La Sabryana testified on the importance of Medicaid Expansion to her. She said her health insurance through Medicaid Expansion was Paramount. She said prior to having health insurance she would get strep throat all the time. When she received health insurance she was able to get her tonsils out and no longer gets strep throat. She also has received help in paying for expensive asthma inhalers which allows her to have more money to spend on her son, age 3. She said Paramount is a good company which provides rides to her doctor appointments and sends nurses to the house.
Ohio Office of Budget and Management Director Tim Keen then talked about the financial costs and benefits of the Medicaid Expansion. Speaking of the Medicaid Expansion in Ohio, Keen said, “from my perspective it is both manageable and affordable.” He said there is a different reimbursement formula for the people in Medicaid Expansion from those on other parts of the Medicaid program. He said the State’s share of the cost of the non-expansion population is 37%, while by federal statute, the maximum the State of Ohio will pay toward the cost of Medicaid Expansion would be 10% starting in 2020 and into the future. However, some budgetary offsets that the State of Ohio can realize because of the Medicaid expansion reduce the effective rate it would pay to 3.2%.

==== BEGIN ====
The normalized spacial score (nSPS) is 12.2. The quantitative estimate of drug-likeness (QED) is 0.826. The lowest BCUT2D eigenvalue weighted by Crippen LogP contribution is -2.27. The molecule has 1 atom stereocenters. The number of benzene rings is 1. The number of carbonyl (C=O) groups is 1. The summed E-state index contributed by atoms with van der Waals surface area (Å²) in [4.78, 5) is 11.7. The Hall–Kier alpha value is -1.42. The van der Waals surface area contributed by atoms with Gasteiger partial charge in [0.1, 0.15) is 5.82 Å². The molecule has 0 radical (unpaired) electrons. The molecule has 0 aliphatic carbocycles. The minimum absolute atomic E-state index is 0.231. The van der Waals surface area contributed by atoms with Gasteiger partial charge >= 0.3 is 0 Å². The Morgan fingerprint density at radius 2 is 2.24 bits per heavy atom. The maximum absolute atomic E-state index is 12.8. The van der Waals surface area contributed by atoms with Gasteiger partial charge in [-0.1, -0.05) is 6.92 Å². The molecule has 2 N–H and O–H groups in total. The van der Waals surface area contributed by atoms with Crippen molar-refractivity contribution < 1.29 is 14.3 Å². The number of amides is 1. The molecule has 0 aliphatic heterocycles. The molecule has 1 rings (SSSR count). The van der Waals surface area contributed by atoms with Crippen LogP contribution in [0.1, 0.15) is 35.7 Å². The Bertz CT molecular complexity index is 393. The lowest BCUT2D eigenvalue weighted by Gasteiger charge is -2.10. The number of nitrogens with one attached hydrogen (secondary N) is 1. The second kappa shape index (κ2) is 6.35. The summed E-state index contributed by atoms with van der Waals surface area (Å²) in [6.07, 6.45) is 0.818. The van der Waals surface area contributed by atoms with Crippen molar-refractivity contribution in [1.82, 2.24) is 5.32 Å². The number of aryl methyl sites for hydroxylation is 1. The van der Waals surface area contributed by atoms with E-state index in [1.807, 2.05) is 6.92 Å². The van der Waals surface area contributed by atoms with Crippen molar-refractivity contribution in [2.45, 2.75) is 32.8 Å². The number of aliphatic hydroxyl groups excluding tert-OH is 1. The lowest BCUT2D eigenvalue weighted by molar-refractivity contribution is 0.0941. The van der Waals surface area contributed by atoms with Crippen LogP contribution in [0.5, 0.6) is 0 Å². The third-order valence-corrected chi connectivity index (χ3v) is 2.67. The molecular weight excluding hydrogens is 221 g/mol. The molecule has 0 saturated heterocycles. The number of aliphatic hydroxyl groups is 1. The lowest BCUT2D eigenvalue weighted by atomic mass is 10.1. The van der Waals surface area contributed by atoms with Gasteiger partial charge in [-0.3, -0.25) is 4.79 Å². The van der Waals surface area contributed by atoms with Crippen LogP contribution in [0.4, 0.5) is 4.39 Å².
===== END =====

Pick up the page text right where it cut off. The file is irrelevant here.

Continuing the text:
Keen explained the millions of dollars the state would save in different categories in budgetary offsets resulting from Medicaid Expansion. He noted some of the categories – Medicaid paying for the cost of prisoners going to the hospital; drug rebates generated by the expansion; Managed Care Health Insuring Corporation members monthly assessments generated by the expansion; Health Insuring Corporation 1% insurance tax from expansion premiums; and Allowable Upper Payment Limit costs allocated to expansion program.